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Current Projects

Bridges to Academic Success

Principal Investigator/Project Director: Dr. Lisa Auslander
Co-PI: Dr. Elaine Klein, Prof Emerita of Linguistics

Funded by the New York State Education Department

English language learners who arrive in US Secondary schools are diverse and heterogeneous. Bridges focuses its work on a subset of the ELLs who struggle most to meaningfully access the work of secondary schools.   Our team works to support  Students with Interrupted/Inconsistent Education (SIFE), with a focus on SIFE with Developing Literacy (SDL) or students with home language literacy  levels at 3rd grade or below. These students are at highest risk for dropout.

We offer innovative curriculum andf curricular and instructional practices to ensure access to learning  for SIFE. Our work is grounded in the belief that SIFE bring valuable resources, such as  life experiences, home language, and cultural knowledge that enrich our schools and communities.  We believe that when educators are trained to understand the characteristics of SIFE and implement instructional strategies that accelerate learning, students are able to graduate and experience improved college and career readiness.

Please visit bridges-sifeproject.com for more information.

New York State Initiative on Emergent Bilinguals (NYSIEB)

Project Director: Professor Ivana Espinet
Principal Investigators: Professors Ricardo Otheguy, Ofelia GarcĂ­a, and Kate Menken

Funded by the New York State Education Department
Project website

The goal of the initiative is to build upon the accumulated experience of New York State educators in the instruction of emergent bilingual students in order to launch an innovative effort to improve the school experience and the academic success of these students. The project will: (a) support schools that serve large numbers of emergent bilinguals (b) document and create a portfolio of successful educational policies, programs, and practices associated with emergent bilingual students in the state.
 

Multilingual Literacy SIFE Screener (MLS)

Professor Gita Martohardjono
Funded by the New York State Education Department

The Multilingual Literacy SIFE Screener (MLS) is an online, semi-adaptive suite of assessments designed to provide educators in New York State with information about the home-language literacy and math skills of Students with Interrupted/Inconsistent Formal Education (SIFE). The assessments can be used to develop instruction that targets the unique educational needs of these students. The MLS reflects the current curricula standards and didactic principles from students’ home countries for grades 3 through 9. The MLS has four modules: Early Literacy, Mathematics, Reading Comprehension, and Vocabulary. The languages available are Arabic, Bangla, Burmese, Chinese, English, French, Fula, Haitian Creole, Maay-Maay, Nepali, Russian, S’gaw Karen, Somali, Swahili, and Urdu. The project is commissioned by the New York State Education Department.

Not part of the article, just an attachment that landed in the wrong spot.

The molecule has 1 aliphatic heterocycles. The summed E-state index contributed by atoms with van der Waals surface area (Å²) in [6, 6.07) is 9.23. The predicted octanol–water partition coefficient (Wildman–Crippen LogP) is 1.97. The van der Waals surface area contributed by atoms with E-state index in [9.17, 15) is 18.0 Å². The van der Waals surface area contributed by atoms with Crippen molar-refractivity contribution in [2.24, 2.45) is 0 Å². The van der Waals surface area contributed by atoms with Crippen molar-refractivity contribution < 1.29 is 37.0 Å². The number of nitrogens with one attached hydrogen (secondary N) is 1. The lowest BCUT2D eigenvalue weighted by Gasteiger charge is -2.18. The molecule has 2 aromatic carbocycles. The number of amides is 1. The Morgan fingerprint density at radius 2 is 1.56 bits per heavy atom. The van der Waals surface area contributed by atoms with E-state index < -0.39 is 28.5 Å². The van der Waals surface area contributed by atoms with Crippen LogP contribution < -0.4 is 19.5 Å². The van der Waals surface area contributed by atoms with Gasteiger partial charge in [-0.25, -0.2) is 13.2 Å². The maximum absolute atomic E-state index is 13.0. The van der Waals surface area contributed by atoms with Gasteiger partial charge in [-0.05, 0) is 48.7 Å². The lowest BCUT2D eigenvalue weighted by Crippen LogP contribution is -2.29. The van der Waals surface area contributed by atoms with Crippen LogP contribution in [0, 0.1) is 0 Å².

Participating in Literacies and Computer Science (PiLaCS)

Professors Kate Menken, Laura Ascenzi-Moreno, and Christopher Hoadley
Funded by National Science Foundation in partnership with New York University

As part of their efforts to support the research and development needed to bring computer science content to all K-12 learners, the National Science Foundation awarded $300,000 to researchers at the CUNY Graduate Center's Research Institute for the Study of Language in Urban Society (RISLUS) and New York University’s Steinhardt School of Culture, Education, and Human Development to establish a partnership with bilingual teachers at three New York City public middle schools in Washington Heights.

The 2-year project seeks to address a problem of practice facing educators tasked with rolling out New York City's Computer Science for All (CS4All) policy: how to equitably serve emergent bilinguals -- students who speak languages other than English and are learning English. Translanguaging is a pedagogical approach that encourages teachers to leverage children’s diverse language practices in classroom instruction. It is thought that the skills emergent bilingual students use to learn multiple languages may also be useful in helping them learn to program computers. This project will explore whether that is the case, and more broadly examine computer science instruction for emergent bilinguals. Accordingly, PiLaCS will develop and test pedagogies that draw on the strengths of students as they learn computer science and become empowered makers and users of technology.

The grant began August 15, 2017. The Principal Investigators are:

Christopher Hoadley, Associate Professor of Learning Sciences/Educational Technology, NYU Steinhardt School of Culture, Education, and Human Development

Kate Menken, Professor of Linguistics, at Queens College and RISLUS Research Fellow, CUNY Graduate Center

Laura Ascenzi-Moreno, Assistant Professor of Childhood, Bilingual, & Special Education, Brooklyn College and RISLUS Associate

Sara Vogel is a doctoral student in the PhD Program in Urban Education at the CUNY Graduate Center and will be the lead Research Assistant on the project.